I have been so bogged down with the sufferings of Afghan women recently that when I saw this I had to share!
In Afghanistan, women’s liberty from oppression and discrimination is still in its infancy. Roya Mahboob is a pioneer and a trailblazer in a country where women are regarded as property. Roya is where she is now because she refused to go by the norm. She wants to prove to Afghan women that they can do something to change their circumstances.
At twenty-six-years old, Roya has displayed extraordinary resilience. She founded Afghan Citadel Software Company, now a leading service provider (ACSC).
She is currently the CEO of Women’s Annex, a non-profit that seeks to give Afghan women a platform to express their artistic side through blogging and directing. Profit from ACSC is used to fund internet cafes for women.
From refugee to CEO
Roya Mahboob is the daughter of Akhtar Mohammed Mahboob. She has two siblings, Elaha and Ali. Born in Herat Afghanistan in 1987, her family fled to Iran just after her birth to escape ongoing insurgencies.
They came back to Herat, Afghanistan in 2003. She learned to speak English and worked as a women’s activities officer in then AINA organization–a French NGO specializing in media. She stayed there for over one year, providing administrative support for activities organized by the NGO and doing other clerical work.
Roya’s interests in information technology began after seeing a cousin surfing the internet and using Yahoo Messenger. In Afghanistan, women are not allowed to enter internet cafes because they are riddled with men. (Afghan society looks down on women who associate with men they are not related to.) After witnessing the power of technology and how it can be used to liberalize women, Roya knew she had found her calling.
Fortunately, the United Nations Development Program offered information technology courses for women. She enrolled and completed her bachelor’s degree in Computer Science from Herat University in 2009.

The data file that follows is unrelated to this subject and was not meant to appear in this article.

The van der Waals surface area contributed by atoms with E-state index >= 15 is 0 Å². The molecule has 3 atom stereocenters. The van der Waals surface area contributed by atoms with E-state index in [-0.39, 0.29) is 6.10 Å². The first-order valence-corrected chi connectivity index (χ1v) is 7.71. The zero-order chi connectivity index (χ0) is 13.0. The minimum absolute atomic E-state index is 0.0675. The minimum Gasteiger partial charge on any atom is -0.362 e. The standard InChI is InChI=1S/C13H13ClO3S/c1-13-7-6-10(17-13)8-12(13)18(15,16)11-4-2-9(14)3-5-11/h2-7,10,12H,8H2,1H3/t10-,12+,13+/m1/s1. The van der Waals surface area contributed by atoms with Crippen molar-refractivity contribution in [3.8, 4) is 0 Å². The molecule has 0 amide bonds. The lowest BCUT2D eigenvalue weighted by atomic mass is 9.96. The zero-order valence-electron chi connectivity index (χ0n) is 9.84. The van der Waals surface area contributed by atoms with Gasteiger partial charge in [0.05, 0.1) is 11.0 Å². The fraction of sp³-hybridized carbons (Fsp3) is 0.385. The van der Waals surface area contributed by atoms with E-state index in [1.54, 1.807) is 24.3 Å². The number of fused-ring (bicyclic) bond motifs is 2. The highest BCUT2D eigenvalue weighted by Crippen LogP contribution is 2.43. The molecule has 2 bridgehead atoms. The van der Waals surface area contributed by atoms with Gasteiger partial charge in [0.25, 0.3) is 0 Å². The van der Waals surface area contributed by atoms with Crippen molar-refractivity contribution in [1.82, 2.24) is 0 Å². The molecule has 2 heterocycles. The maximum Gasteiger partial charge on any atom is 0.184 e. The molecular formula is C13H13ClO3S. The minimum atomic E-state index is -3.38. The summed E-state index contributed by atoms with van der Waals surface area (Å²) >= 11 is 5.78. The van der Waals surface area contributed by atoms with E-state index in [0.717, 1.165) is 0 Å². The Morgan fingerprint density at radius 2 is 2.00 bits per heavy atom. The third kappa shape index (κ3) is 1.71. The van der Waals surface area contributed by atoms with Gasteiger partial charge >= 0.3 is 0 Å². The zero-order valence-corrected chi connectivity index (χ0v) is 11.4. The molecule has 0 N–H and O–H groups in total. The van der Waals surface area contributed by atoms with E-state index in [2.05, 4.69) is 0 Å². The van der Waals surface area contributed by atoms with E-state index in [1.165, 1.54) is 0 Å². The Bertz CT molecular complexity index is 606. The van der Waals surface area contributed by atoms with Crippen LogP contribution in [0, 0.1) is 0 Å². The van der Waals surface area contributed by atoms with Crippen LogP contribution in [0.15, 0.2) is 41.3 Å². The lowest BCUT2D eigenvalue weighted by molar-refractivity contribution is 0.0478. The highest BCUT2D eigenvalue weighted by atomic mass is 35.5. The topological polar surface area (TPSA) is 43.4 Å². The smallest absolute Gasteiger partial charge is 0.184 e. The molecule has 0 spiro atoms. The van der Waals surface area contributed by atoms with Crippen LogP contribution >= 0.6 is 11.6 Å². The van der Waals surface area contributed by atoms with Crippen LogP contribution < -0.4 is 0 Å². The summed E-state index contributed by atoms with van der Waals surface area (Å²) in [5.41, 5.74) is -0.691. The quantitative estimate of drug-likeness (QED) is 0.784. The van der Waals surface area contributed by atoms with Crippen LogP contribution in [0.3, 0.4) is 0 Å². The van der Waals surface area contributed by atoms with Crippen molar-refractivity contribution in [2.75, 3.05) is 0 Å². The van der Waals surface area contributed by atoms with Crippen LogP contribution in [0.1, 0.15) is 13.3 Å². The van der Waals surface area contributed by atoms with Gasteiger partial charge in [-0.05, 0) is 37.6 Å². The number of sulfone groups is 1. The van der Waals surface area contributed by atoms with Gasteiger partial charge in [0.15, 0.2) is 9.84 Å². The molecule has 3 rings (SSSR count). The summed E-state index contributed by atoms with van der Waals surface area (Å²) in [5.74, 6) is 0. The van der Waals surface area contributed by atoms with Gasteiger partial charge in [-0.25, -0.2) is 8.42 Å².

The following year, she founded the Afghan Youth Development Program Organization (AYDPO). In order to empower women, she helped establish Technology Women. An organization of tech savvy university students creating free websites for faculty and other organizations. Realizing that they could make money out of it, Roya and her classmates started their own software company.
After graduating from university in 2009, Roya used the money she saved to open the first female-owned IT firm in her country, the Afghan Citadel Software Company. The company was established in 2010 with her partner, Fereshteh Forough, and their other classmates, making Roya the first female CEO of an IT company.
Extra funding was needed and the banks were not helpful. To them (the banks), a woman leading a company is an incredulous idea unworthy of support. That was the first challenge Roya faced as a woman entrepreneur.
Instead of abandoning her plan or leaving to work overseas (where women’s rights are recognized), she chose to stay and manage to raise enough money to employ eighteen employees, most of them women.
The next hurdle they had to overcome was getting clients to choose their services over those run by men. They had to earn credibility, which meant they need to be the best.
Roya experienced overwhelming discrimination. Some potential clients refused to discuss business with ACSC after learning that it was led by a woman. Others, however, openly taunted them. Roya did not back away from the challenge, when potential clients show their contempt at seeing a woman doing what’s supposed to be a man’s job. She says, “This is not just men’s work, and if you don’t believe us, let us do a presentation and show you our product.”
A father’s love
Roya’s father was criticized for allowing his daughter to open her own business. He was told that his daughter was doing something scandalous. Their relatives treated them like outcasts because of the path that Roya has chosen to take.
Roya’s father was supportive. Instead of prohibiting his daughter from pursuing a business career, he stood by her side and urged her on—something that is rare in a conservatively patriarchal country like Afghanistan.
Some of her employees, however, were not as lucky. She had three employees who were pressured to leave the company. Since their company is technologically run, she allowed those three employees to work from home, settling the conflict that arose from their inevitable dealings with men in the office.
Roya is one of the few women in Afghanistan who drives a car (considered by society as defiance). She had been threatened many times by anonymous people who sent death threats to her mobile phone and email. She decided to keep the number in spite of getting malicious calls or text messages.
At first she was afraid, thinking that the Taliban was behind the death threats. But later, she convinced herself that the malicious calls and messages were from people who closely monitored her. She believed that the Taliban were pre-occupied with bigger issues.
Edited by Gillian Felix
I am fascinated by this story and will be bringing you a part 2 on Roya and her company.
Please leave your comments below. I’d love to hear from you.
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